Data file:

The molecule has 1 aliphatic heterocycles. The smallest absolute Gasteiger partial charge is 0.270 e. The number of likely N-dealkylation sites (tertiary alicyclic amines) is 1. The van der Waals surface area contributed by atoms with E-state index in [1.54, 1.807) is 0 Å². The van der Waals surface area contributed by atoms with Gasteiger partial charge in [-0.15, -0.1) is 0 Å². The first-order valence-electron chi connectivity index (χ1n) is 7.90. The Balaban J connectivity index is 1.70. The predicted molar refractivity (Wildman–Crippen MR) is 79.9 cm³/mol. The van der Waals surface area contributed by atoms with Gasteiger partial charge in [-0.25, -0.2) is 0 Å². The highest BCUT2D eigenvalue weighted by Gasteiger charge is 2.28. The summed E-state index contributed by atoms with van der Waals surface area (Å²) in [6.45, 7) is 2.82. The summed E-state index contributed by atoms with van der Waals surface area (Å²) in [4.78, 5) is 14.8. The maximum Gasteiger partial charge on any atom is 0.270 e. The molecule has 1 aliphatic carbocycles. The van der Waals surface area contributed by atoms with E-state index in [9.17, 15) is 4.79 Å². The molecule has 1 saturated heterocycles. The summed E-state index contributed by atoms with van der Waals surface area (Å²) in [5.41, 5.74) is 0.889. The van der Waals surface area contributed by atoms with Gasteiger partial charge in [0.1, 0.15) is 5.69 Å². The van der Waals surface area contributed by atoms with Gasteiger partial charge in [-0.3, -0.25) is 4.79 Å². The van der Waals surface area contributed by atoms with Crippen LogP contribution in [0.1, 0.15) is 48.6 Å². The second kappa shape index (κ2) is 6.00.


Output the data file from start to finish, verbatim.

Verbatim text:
The molecule has 1 aliphatic heterocycles. The smallest absolute Gasteiger partial charge is 0.270 e. The number of likely N-dealkylation sites (tertiary alicyclic amines) is 1. The van der Waals surface area contributed by atoms with E-state index in [1.54, 1.807) is 0 Å². The van der Waals surface area contributed by atoms with Gasteiger partial charge in [-0.15, -0.1) is 0 Å². The first-order valence-electron chi connectivity index (χ1n) is 7.90. The Balaban J connectivity index is 1.70. The predicted molar refractivity (Wildman–Crippen MR) is 79.9 cm³/mol. The van der Waals surface area contributed by atoms with Gasteiger partial charge in [-0.25, -0.2) is 0 Å². The highest BCUT2D eigenvalue weighted by Gasteiger charge is 2.28. The summed E-state index contributed by atoms with van der Waals surface area (Å²) in [6.45, 7) is 2.82. The summed E-state index contributed by atoms with van der Waals surface area (Å²) in [4.78, 5) is 14.8. The maximum Gasteiger partial charge on any atom is 0.270 e. The molecule has 1 aliphatic carbocycles. The van der Waals surface area contributed by atoms with E-state index in [9.17, 15) is 4.79 Å². The molecule has 1 saturated heterocycles. The summed E-state index contributed by atoms with van der Waals surface area (Å²) in [5.41, 5.74) is 0.889. The van der Waals surface area contributed by atoms with Gasteiger partial charge in [0.1, 0.15) is 5.69 Å². The van der Waals surface area contributed by atoms with Gasteiger partial charge in [-0.3, -0.25) is 4.79 Å². The van der Waals surface area contributed by atoms with Crippen LogP contribution in [0.1, 0.15) is 48.6 Å². The second kappa shape index (κ2) is 6.00.